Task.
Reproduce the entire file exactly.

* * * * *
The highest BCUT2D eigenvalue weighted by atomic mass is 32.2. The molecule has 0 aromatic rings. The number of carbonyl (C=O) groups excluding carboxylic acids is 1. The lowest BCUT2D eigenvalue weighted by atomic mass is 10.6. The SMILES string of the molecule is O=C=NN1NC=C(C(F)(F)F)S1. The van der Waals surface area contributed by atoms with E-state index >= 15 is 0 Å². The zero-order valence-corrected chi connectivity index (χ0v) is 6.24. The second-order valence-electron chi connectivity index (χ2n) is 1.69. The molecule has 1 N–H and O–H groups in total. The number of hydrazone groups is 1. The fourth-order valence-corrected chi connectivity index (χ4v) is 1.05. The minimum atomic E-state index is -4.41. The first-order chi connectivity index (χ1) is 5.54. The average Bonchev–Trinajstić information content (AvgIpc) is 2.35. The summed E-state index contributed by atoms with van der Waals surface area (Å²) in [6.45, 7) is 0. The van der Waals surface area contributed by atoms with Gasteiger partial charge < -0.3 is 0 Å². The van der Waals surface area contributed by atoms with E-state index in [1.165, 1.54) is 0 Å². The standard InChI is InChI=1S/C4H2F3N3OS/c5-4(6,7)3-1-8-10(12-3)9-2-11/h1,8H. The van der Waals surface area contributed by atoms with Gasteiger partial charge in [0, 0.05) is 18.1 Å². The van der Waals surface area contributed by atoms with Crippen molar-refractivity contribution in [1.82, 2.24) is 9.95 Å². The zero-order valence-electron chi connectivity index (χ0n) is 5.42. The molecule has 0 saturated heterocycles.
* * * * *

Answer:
The highest BCUT2D eigenvalue weighted by atomic mass is 32.2. The molecule has 0 aromatic rings. The number of carbonyl (C=O) groups excluding carboxylic acids is 1. The lowest BCUT2D eigenvalue weighted by atomic mass is 10.6. The SMILES string of the molecule is O=C=NN1NC=C(C(F)(F)F)S1. The van der Waals surface area contributed by atoms with E-state index >= 15 is 0 Å². The zero-order valence-corrected chi connectivity index (χ0v) is 6.24. The second-order valence-electron chi connectivity index (χ2n) is 1.69. The molecule has 1 N–H and O–H groups in total. The number of hydrazone groups is 1. The fourth-order valence-corrected chi connectivity index (χ4v) is 1.05. The minimum atomic E-state index is -4.41. The first-order chi connectivity index (χ1) is 5.54. The average Bonchev–Trinajstić information content (AvgIpc) is 2.35. The summed E-state index contributed by atoms with van der Waals surface area (Å²) in [6.45, 7) is 0. The van der Waals surface area contributed by atoms with Gasteiger partial charge < -0.3 is 0 Å². The van der Waals surface area contributed by atoms with E-state index in [1.165, 1.54) is 0 Å². The standard InChI is InChI=1S/C4H2F3N3OS/c5-4(6,7)3-1-8-10(12-3)9-2-11/h1,8H. The van der Waals surface area contributed by atoms with Gasteiger partial charge in [0, 0.05) is 18.1 Å². The van der Waals surface area contributed by atoms with Crippen molar-refractivity contribution in [1.82, 2.24) is 9.95 Å². The zero-order valence-electron chi connectivity index (χ0n) is 5.42. The molecule has 0 saturated heterocycles.